Iqbal’s story is echoed in a story I’ve just written. The article is also based on new research by user-led charity Asian People’s Disability Alliance (APDA) into the barriers to independence for disabled Asian women. The report, Humare Avaaz (“our voice” in Urdu), follows 18 months of community research involving 90 women with a physical or learning disability, mental health issues, long-term condition or caring responsibility.
Ignorance of health and social care among families, APDA’s findings suggest, is compounded by professional assumptions. While the authorities are aware of the low or late uptake of services, the report states, they “appear content to presume that this is a choice made by ethnic minority communities”.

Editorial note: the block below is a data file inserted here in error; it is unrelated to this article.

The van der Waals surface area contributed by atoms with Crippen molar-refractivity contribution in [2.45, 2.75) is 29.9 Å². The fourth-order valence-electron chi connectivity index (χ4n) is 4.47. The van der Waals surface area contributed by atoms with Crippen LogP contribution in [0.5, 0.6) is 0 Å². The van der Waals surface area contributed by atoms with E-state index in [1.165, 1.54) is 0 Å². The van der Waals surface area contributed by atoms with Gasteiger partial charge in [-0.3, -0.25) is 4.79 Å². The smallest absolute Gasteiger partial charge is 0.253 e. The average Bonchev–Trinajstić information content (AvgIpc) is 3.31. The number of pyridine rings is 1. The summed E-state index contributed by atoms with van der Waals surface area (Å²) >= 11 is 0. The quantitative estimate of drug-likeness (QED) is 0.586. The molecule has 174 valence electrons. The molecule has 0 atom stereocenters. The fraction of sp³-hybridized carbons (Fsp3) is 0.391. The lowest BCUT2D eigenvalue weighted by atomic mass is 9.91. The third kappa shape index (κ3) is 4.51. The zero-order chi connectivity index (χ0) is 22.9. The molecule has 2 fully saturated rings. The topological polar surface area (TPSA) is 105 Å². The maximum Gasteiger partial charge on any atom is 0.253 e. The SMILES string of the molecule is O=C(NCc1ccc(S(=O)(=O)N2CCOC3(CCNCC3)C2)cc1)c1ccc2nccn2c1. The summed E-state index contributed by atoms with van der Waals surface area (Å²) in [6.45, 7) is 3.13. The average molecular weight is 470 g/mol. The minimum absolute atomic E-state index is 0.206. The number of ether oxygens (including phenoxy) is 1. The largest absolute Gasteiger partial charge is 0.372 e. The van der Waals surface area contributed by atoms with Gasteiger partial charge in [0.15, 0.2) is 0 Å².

There are solutions. Bradford council is embedding a human rights approach into its social work. Over the last two years, the learning disability team has made support more accessible, encouraging engagement with the Asian community.
I just did a Guardian interview with Sheila Hollins. The crossbench peer is one of the UK’s foremost authorities on learning disability and mental health but the says her greatest achievement is founding Beyond Words, a pioneering not-for-profit organisation that produces picture books to help people with communication issues. “Beyond Words is what I feel most passionate about because it’s about transforming people’s lives,” she says.